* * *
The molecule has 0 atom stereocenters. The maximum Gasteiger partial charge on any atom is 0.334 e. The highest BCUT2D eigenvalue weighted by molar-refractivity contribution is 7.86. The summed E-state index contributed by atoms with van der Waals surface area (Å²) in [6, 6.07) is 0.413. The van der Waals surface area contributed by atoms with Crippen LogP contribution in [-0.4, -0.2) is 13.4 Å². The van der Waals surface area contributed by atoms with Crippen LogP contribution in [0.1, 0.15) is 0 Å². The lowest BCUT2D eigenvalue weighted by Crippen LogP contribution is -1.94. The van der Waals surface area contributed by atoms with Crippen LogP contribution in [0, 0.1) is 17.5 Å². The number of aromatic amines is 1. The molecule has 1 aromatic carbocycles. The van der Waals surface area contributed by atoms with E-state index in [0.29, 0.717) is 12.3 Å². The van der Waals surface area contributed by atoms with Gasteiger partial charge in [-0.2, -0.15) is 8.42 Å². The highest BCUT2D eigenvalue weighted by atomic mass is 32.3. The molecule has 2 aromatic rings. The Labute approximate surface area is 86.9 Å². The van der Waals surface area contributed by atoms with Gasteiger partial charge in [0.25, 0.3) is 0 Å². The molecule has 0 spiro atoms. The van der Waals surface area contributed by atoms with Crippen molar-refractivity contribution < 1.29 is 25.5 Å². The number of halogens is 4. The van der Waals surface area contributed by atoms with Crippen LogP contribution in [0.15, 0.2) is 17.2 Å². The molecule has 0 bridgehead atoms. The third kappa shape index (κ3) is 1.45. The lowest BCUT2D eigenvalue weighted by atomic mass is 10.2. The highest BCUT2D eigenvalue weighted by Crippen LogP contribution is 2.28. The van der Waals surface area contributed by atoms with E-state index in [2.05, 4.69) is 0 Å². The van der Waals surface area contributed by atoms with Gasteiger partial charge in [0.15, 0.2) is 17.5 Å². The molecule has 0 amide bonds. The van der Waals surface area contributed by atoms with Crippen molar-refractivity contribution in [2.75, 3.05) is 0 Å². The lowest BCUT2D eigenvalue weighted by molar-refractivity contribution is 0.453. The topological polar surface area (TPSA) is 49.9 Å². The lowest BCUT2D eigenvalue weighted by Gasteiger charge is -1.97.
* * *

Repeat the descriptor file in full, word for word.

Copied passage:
The molecule has 0 atom stereocenters. The maximum Gasteiger partial charge on any atom is 0.334 e. The highest BCUT2D eigenvalue weighted by molar-refractivity contribution is 7.86. The summed E-state index contributed by atoms with van der Waals surface area (Å²) in [6, 6.07) is 0.413. The van der Waals surface area contributed by atoms with Crippen LogP contribution in [-0.4, -0.2) is 13.4 Å². The van der Waals surface area contributed by atoms with Crippen LogP contribution in [0.1, 0.15) is 0 Å². The lowest BCUT2D eigenvalue weighted by Crippen LogP contribution is -1.94. The van der Waals surface area contributed by atoms with Crippen LogP contribution in [0, 0.1) is 17.5 Å². The number of aromatic amines is 1. The molecule has 1 aromatic carbocycles. The van der Waals surface area contributed by atoms with E-state index in [0.29, 0.717) is 12.3 Å². The van der Waals surface area contributed by atoms with Gasteiger partial charge in [-0.2, -0.15) is 8.42 Å². The highest BCUT2D eigenvalue weighted by atomic mass is 32.3. The molecule has 2 aromatic rings. The Labute approximate surface area is 86.9 Å². The van der Waals surface area contributed by atoms with Gasteiger partial charge in [0.25, 0.3) is 0 Å². The molecule has 0 spiro atoms. The van der Waals surface area contributed by atoms with Crippen molar-refractivity contribution < 1.29 is 25.5 Å². The number of halogens is 4. The van der Waals surface area contributed by atoms with Crippen LogP contribution in [0.15, 0.2) is 17.2 Å². The molecule has 0 bridgehead atoms. The third kappa shape index (κ3) is 1.45. The lowest BCUT2D eigenvalue weighted by atomic mass is 10.2. The highest BCUT2D eigenvalue weighted by Crippen LogP contribution is 2.28. The van der Waals surface area contributed by atoms with E-state index in [2.05, 4.69) is 0 Å². The van der Waals surface area contributed by atoms with Gasteiger partial charge in [0.15, 0.2) is 17.5 Å². The molecule has 0 amide bonds. The van der Waals surface area contributed by atoms with Crippen molar-refractivity contribution in [2.75, 3.05) is 0 Å². The lowest BCUT2D eigenvalue weighted by molar-refractivity contribution is 0.453. The topological polar surface area (TPSA) is 49.9 Å². The lowest BCUT2D eigenvalue weighted by Gasteiger charge is -1.97.